One of the most striking new bodies of work I’ve seen recently is a series of photographs made by the 30 year old photojournalist Jehad Nga. Taken in a Somalian café and lit only by a single shaft on sunlight, the images illuminate their subjects in the clandestine manner of Walker Evans’ subway pictures or Harry Callahan’s “Women Lost in Thought”.
Nga was born in Kansas, but moved soon after, first to Libya and then to London. In his early 20s he was living in Los Angeles and taking courses at UCLA, when he came across the book "Digital Diaries" by Natasha Merritt. The book, a collection of sexually intimate photos made with a digital point-and-shoot, convinced Nga that he could become a photographer. One year later he was traveling through the Middle East taking pictures.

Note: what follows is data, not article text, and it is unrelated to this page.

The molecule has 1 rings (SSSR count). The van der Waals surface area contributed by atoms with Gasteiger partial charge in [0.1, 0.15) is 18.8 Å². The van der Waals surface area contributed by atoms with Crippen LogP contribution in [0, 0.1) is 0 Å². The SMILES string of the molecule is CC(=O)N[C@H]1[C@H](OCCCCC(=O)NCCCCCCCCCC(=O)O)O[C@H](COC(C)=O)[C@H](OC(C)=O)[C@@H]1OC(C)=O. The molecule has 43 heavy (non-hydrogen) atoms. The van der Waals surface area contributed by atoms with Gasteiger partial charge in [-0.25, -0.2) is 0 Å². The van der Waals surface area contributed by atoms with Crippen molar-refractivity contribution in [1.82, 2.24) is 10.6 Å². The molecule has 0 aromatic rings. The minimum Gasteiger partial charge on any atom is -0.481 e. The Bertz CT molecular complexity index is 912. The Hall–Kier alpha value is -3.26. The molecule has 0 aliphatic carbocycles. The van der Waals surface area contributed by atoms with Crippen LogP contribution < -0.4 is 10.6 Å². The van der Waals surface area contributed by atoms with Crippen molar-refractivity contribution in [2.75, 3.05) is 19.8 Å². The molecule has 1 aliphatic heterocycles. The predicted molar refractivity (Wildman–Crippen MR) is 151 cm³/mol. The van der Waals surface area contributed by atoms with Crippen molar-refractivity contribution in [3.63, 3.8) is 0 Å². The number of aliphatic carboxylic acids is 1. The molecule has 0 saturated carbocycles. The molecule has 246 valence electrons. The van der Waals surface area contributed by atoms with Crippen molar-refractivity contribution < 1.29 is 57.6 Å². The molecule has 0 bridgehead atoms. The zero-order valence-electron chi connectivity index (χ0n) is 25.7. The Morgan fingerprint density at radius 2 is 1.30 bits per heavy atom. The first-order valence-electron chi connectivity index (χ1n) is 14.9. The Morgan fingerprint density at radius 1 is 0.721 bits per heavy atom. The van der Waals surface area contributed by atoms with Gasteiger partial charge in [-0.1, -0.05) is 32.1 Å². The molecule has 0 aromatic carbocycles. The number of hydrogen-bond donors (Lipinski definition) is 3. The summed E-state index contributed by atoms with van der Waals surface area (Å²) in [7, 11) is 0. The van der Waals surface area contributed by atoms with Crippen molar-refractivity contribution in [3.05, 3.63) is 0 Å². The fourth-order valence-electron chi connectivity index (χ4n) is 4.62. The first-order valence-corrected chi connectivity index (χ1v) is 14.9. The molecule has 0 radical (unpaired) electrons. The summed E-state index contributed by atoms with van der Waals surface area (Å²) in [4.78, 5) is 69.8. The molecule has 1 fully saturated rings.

After one of these pictures was published in The Village Voice he moved to New York where he enrolled in one course to become an emergency medical technician and a second course on photography sponsored by the Magnum photo agency. By early 2003 he was back in the Middle East shooting regularly for The New York Times.
The Somalia series was shown at the M+B Gallery in Los Angeles last year and will be featured in the Red Room at the Bonni Benrubi Gallery in New York this summer. Look out for these sumptuously large and colorful prints.